North Admits Lies to Congress on Contra Aid
Saying he felt like “a pawn in a chess game,” Oliver L. North conceded today that he lied to Congress after his boss sent him against his will to a session where he denied providing assistance to the Contras.
“Did you tell the truth at that meeting on Aug. 6, 1986?” defense lawyer Brendan Sullivan asked North during his second day of testimony at his criminal trial.
“No,” North said. “I . . . went into the meeting not believing it would be illegal not to tell Congress the truth. And that’s why I didn’t think the meeting would be a good idea.”
The session with the House Intelligence Committee was in the White House Situation Room.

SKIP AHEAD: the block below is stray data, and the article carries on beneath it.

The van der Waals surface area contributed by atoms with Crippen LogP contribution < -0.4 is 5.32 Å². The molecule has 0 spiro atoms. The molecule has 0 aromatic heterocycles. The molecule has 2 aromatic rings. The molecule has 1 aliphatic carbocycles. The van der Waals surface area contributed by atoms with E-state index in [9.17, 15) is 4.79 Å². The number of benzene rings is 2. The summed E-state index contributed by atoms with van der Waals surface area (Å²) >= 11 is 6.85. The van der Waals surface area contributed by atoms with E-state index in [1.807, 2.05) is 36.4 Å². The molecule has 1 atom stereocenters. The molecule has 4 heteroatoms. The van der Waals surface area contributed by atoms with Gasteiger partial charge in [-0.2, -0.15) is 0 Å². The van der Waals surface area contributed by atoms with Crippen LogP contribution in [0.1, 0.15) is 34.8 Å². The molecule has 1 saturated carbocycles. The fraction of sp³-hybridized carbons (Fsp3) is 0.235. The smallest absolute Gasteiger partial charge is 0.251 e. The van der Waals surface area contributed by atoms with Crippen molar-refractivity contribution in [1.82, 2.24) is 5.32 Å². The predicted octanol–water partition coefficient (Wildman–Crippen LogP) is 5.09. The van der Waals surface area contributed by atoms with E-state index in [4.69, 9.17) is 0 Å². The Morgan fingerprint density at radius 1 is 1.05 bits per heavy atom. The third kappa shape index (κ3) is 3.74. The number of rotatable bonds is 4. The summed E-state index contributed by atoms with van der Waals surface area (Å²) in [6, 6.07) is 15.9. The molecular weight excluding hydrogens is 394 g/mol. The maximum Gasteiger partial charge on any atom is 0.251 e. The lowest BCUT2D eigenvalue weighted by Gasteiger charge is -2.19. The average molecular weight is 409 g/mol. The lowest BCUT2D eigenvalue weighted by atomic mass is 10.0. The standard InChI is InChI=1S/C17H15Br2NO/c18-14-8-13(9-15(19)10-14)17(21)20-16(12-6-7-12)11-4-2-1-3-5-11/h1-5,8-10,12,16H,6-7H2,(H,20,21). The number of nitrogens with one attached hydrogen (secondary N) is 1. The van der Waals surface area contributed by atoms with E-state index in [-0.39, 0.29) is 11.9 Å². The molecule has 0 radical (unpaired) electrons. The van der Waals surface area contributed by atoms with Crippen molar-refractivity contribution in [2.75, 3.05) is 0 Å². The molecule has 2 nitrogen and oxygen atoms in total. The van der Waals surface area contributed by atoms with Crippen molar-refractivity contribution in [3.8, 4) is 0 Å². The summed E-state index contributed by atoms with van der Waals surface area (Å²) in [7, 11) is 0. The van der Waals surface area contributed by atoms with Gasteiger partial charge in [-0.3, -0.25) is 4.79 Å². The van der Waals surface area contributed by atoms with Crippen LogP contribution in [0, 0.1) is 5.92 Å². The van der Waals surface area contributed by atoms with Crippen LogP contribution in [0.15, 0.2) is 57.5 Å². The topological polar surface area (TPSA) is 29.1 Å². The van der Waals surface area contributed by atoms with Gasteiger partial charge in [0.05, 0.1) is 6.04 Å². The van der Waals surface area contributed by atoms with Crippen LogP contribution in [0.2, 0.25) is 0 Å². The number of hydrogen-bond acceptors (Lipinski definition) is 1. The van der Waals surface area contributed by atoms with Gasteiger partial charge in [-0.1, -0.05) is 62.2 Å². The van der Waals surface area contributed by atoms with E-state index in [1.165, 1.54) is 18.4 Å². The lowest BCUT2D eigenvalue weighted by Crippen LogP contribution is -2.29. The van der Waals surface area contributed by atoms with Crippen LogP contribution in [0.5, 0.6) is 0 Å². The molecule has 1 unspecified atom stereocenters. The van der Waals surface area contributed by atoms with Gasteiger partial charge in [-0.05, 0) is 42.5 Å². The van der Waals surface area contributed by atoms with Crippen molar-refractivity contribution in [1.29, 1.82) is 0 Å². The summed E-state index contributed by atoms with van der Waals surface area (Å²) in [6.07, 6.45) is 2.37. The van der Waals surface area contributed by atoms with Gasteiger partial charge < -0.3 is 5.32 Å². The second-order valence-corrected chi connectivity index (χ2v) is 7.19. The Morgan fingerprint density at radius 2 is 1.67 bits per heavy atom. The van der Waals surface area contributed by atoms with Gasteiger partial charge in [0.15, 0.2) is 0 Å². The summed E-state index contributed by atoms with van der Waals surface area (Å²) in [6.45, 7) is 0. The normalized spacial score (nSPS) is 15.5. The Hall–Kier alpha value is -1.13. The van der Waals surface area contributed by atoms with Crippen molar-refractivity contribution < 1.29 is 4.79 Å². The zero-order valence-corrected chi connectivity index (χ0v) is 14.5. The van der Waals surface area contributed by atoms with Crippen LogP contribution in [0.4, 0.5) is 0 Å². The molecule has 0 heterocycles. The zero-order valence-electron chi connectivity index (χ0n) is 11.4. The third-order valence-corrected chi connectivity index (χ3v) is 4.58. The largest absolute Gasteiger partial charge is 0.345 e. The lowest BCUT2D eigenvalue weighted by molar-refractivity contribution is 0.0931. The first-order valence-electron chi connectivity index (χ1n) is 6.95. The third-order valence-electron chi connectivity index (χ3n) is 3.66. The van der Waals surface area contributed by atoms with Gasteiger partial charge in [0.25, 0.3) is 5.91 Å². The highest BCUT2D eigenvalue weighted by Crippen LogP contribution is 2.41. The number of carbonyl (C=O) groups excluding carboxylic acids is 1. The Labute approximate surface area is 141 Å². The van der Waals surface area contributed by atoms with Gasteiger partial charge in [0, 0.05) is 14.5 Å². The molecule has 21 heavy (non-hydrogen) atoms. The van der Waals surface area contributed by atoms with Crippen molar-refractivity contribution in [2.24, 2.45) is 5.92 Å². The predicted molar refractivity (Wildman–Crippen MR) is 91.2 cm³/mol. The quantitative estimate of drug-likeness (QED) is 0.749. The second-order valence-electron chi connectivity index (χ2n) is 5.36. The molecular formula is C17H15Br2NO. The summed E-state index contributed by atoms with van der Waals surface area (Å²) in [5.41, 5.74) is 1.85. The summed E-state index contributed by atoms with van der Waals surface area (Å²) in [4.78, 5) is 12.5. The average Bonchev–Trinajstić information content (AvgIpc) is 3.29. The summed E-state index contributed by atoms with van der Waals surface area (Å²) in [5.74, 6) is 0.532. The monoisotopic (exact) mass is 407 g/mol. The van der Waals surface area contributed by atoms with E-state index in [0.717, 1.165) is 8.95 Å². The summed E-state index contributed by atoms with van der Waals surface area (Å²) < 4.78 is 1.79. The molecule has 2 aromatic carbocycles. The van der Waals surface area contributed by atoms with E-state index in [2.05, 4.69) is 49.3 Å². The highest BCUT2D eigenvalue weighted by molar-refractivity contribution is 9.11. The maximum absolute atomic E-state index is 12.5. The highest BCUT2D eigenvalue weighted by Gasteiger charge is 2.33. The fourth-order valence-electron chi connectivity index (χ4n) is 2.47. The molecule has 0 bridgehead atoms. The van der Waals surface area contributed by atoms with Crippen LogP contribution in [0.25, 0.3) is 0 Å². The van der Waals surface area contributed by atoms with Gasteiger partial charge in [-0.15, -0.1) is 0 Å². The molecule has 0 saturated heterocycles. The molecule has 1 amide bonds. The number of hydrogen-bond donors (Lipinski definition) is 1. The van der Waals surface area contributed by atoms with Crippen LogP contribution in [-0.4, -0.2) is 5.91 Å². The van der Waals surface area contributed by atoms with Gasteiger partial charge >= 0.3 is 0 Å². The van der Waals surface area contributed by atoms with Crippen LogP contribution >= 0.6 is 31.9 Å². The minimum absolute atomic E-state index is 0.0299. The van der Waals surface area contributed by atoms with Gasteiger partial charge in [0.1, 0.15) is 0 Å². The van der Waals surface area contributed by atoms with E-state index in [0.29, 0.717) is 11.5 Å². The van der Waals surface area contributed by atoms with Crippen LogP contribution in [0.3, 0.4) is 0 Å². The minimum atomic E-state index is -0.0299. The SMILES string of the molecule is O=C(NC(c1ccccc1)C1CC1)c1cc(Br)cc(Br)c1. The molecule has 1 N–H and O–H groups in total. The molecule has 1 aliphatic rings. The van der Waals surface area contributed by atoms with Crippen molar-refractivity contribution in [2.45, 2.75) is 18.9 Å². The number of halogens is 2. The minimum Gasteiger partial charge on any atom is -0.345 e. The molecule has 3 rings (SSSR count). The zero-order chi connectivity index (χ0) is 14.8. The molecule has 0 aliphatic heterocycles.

The former White House aide said then-National Security Adviser John M. Poindexter told him, “You go to the meeting with them, it’s informal.”
“I felt like a pawn in a chess game being played by giants,” North said.
‘More Difficult for Everybody’
North said he had wanted the Reagan White House to invoke executive privilege against a looming congressional inquiry of secret Contra aid in 1986, but was brushed aside by Poindexter. The meeting with the House panel succeeded in fending off that inquiry.
“You start howling about executive privilege, and it’s just going to make it more difficult for everybody,” North quoted Poindexter as telling him before the meeting.
North said Poindexter was worried that a $100-million Contra aid package that was about to be approved by Congress would be imperiled if the Administration refused to respond.
Invoking executive privilege would have allowed North to refuse to respond to questions.
North is accused of obstructing Congress by telling the panel that he didn’t give military advice to the Contras and didn’t raise funds for the rebels.